Wednesday, August 06, 2008

Knowing Papa

A few months ago, after I finished teaching a Wednesday night class at West Houston and turned to chat with some folks, someone slipped a copy of William P. Young’s surprising best-seller novel, “The Shack,” on my lectern and walked away unrecognized. This was a sweet and thoughtful gesture and I want to thank whoever did it!

Young wrote “The Shack” for his six children as a Christmas present. No publisher was interested, so two friends helped him self-publish it and established a promotional budget of $300. The rest is history: “The Shack” recently sold its millionth copy, has been on numerous best-seller lists, and is the basis for a planned movie.

The story is indeed captivating. A man named Mackenzie (“Mack”) Phillips experiences a terrible tragedy in his family and begins a period of his life in which “the great sadness” envelops him. Married and with children, he yet lives in a blanket of spiritual and emotional numbnesss. One day he receives a note from God (“Papa”) inviting him to return to the remote shack in eastern Oregon where the tragedy took place. He spends a weekend there in conversation with God the Father, Jesus the Son, and the Holy Spirit, each manifested in surprisingly human ways.

Young refers to his story as a “parable,” and has said that the book’s title is a metaphor for “the house you build out of your own pain.” His character, Mack, is “basically autobiographical.” Indeed, he wrote the book at his wife’s prodding to explain to their six children his decade long journey of healing with God. Young spent the first six years of his life in New Guinea among the Dani, a technologically stone-age people to whom his parents were missionaries. By the time he was sent off to boarding school at age six, he was in most respects a white Dani. His parents returned to the West a few years later and he spent his childhood moving around Canada as his father ministered in small churches. Young never identifies (in his interviews, to my knowledge) the source of his own wounds but clearly the church played a significant negative role.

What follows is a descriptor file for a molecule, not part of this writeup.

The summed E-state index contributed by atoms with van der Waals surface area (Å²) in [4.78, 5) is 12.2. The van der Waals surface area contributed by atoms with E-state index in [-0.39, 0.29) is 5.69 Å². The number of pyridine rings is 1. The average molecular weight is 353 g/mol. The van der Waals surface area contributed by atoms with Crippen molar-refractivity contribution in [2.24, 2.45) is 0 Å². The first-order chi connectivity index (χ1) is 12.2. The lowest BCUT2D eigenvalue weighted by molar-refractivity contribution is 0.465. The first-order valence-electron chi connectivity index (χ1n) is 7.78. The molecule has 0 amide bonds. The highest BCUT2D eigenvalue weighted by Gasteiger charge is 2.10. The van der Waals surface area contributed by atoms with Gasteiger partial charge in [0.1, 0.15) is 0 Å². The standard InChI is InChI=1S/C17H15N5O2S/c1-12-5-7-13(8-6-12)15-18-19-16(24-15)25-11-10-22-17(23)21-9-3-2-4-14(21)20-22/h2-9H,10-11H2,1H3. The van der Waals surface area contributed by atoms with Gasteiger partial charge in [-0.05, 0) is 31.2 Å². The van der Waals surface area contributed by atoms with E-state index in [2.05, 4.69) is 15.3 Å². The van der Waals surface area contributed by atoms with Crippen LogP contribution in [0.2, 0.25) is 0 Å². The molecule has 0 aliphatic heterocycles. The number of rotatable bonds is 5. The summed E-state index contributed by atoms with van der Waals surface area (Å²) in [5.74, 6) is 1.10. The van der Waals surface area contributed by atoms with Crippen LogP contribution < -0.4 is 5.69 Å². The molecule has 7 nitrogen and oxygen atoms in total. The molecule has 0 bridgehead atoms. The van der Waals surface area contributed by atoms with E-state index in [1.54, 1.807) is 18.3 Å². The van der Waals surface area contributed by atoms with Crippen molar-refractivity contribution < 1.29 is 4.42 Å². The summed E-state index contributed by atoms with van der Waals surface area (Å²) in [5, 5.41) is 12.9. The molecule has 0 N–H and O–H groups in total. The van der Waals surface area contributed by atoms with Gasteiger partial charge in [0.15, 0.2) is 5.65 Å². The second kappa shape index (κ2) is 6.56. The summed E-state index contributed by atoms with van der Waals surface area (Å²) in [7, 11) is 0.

I was not mesmerized by “The Shack” as many others have been, but I found it to be a tender and thoughtful story of visiting and talking with a God (in three persons -- Father, Son, Spirit) who loves his children, feels their pain, and walks with them through their tragedies even as he (often) allows these tragedies to happen. This novel reminded me in a refreshing, inspiring and powerful way that the Christian faith is based in a RELATIONSHIP, and if we lose our experience of that relationship, the Christian life can be dry and routine. And while it certainly is not a theological treatise, the Shack gives some pretty good “answers” from “Papa” to Mack about why he allows the world to stumble along as it does, so filled with pain and pathos.

I am reminded of an old story in which an old and a young minister preach sermons on the Shepherd’s Psalm (Psalm 23) on successive Sundays at the same congregation. Afterwards, a wise older member sums up the difference: the young preacher knows the psalm, the old preacher knows the Shepherd. Reading the Shack will make you want to better know the Shepherd, the one whom Jesus calls “Abba,” or “Papa.” And that’s always a good thing.


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